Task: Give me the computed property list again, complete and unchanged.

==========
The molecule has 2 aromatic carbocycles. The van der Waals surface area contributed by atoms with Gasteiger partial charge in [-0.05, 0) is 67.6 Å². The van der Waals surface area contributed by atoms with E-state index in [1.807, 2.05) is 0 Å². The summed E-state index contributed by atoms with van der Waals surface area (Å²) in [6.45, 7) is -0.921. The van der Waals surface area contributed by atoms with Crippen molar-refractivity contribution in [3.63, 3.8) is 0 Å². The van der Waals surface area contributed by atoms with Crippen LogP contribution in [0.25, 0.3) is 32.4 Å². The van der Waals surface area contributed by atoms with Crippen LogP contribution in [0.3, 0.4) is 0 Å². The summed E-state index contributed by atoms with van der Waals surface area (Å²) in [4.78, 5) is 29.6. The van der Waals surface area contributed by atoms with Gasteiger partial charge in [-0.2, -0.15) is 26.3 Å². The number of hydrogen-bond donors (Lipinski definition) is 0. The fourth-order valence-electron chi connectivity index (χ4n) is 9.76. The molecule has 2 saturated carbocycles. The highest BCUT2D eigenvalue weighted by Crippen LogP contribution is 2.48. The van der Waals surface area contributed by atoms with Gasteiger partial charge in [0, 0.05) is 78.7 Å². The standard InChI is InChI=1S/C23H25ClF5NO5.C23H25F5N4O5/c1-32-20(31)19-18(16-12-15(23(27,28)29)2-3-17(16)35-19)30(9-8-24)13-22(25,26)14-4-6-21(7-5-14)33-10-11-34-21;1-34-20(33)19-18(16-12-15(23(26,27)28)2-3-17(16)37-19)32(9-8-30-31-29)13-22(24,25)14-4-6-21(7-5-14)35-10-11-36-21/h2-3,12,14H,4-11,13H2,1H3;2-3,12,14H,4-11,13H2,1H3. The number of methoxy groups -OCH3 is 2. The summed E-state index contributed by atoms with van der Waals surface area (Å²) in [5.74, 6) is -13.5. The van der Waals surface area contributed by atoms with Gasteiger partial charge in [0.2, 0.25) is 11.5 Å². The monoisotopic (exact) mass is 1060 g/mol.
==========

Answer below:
The molecule has 2 aromatic carbocycles. The van der Waals surface area contributed by atoms with Gasteiger partial charge in [-0.05, 0) is 67.6 Å². The van der Waals surface area contributed by atoms with E-state index in [1.807, 2.05) is 0 Å². The summed E-state index contributed by atoms with van der Waals surface area (Å²) in [6.45, 7) is -0.921. The van der Waals surface area contributed by atoms with Crippen molar-refractivity contribution in [3.63, 3.8) is 0 Å². The van der Waals surface area contributed by atoms with Crippen LogP contribution in [0.25, 0.3) is 32.4 Å². The van der Waals surface area contributed by atoms with Crippen LogP contribution in [0.3, 0.4) is 0 Å². The summed E-state index contributed by atoms with van der Waals surface area (Å²) in [4.78, 5) is 29.6. The van der Waals surface area contributed by atoms with Gasteiger partial charge in [-0.2, -0.15) is 26.3 Å². The number of hydrogen-bond donors (Lipinski definition) is 0. The fourth-order valence-electron chi connectivity index (χ4n) is 9.76. The molecule has 2 saturated carbocycles. The highest BCUT2D eigenvalue weighted by Crippen LogP contribution is 2.48. The van der Waals surface area contributed by atoms with Gasteiger partial charge in [0, 0.05) is 78.7 Å². The standard InChI is InChI=1S/C23H25ClF5NO5.C23H25F5N4O5/c1-32-20(31)19-18(16-12-15(23(27,28)29)2-3-17(16)35-19)30(9-8-24)13-22(25,26)14-4-6-21(7-5-14)33-10-11-34-21;1-34-20(33)19-18(16-12-15(23(26,27)28)2-3-17(16)37-19)32(9-8-30-31-29)13-22(24,25)14-4-6-21(7-5-14)35-10-11-36-21/h2-3,12,14H,4-11,13H2,1H3;2-3,12,14H,4-11,13H2,1H3. The number of methoxy groups -OCH3 is 2. The summed E-state index contributed by atoms with van der Waals surface area (Å²) in [5.74, 6) is -13.5. The van der Waals surface area contributed by atoms with Gasteiger partial charge in [0.2, 0.25) is 11.5 Å². The monoisotopic (exact) mass is 1060 g/mol.